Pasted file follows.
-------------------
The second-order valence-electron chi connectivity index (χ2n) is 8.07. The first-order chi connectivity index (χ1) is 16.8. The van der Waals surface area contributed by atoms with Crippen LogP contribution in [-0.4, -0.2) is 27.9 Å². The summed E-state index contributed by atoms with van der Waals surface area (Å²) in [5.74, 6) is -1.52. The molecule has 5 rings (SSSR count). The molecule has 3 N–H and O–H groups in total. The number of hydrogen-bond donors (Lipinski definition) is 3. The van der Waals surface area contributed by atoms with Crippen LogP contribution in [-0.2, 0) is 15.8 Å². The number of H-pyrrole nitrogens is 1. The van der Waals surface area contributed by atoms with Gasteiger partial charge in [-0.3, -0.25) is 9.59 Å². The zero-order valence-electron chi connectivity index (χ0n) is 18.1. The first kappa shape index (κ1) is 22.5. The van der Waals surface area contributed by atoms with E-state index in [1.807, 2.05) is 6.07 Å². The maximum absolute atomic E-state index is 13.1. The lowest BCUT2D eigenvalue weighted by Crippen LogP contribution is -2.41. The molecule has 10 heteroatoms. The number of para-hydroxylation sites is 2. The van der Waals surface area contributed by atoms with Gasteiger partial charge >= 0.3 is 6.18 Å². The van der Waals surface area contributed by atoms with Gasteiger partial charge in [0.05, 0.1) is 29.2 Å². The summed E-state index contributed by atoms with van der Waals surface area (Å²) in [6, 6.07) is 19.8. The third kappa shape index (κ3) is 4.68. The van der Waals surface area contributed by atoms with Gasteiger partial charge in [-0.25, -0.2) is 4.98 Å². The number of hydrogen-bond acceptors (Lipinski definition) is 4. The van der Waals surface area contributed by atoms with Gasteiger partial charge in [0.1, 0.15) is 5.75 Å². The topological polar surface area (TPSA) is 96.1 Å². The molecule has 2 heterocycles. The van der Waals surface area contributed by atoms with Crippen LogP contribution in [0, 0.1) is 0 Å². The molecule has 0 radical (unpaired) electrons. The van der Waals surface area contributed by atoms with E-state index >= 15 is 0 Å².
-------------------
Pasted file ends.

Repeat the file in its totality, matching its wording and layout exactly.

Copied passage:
The second-order valence-electron chi connectivity index (χ2n) is 8.07. The first-order chi connectivity index (χ1) is 16.8. The van der Waals surface area contributed by atoms with Crippen LogP contribution in [-0.4, -0.2) is 27.9 Å². The summed E-state index contributed by atoms with van der Waals surface area (Å²) in [5.74, 6) is -1.52. The molecule has 5 rings (SSSR count). The molecule has 3 N–H and O–H groups in total. The number of hydrogen-bond donors (Lipinski definition) is 3. The van der Waals surface area contributed by atoms with Crippen LogP contribution in [-0.2, 0) is 15.8 Å². The number of H-pyrrole nitrogens is 1. The van der Waals surface area contributed by atoms with Gasteiger partial charge in [-0.3, -0.25) is 9.59 Å². The zero-order valence-electron chi connectivity index (χ0n) is 18.1. The first kappa shape index (κ1) is 22.5. The van der Waals surface area contributed by atoms with E-state index in [1.807, 2.05) is 6.07 Å². The maximum absolute atomic E-state index is 13.1. The lowest BCUT2D eigenvalue weighted by Crippen LogP contribution is -2.41. The molecule has 10 heteroatoms. The number of para-hydroxylation sites is 2. The van der Waals surface area contributed by atoms with Gasteiger partial charge >= 0.3 is 6.18 Å². The van der Waals surface area contributed by atoms with Gasteiger partial charge in [0.05, 0.1) is 29.2 Å². The summed E-state index contributed by atoms with van der Waals surface area (Å²) in [6, 6.07) is 19.8. The third kappa shape index (κ3) is 4.68. The van der Waals surface area contributed by atoms with Gasteiger partial charge in [-0.25, -0.2) is 4.98 Å². The number of hydrogen-bond acceptors (Lipinski definition) is 4. The van der Waals surface area contributed by atoms with Gasteiger partial charge in [0.1, 0.15) is 5.75 Å². The topological polar surface area (TPSA) is 96.1 Å². The molecule has 2 heterocycles. The van der Waals surface area contributed by atoms with Crippen LogP contribution in [0, 0.1) is 0 Å². The molecule has 0 radical (unpaired) electrons. The van der Waals surface area contributed by atoms with E-state index >= 15 is 0 Å².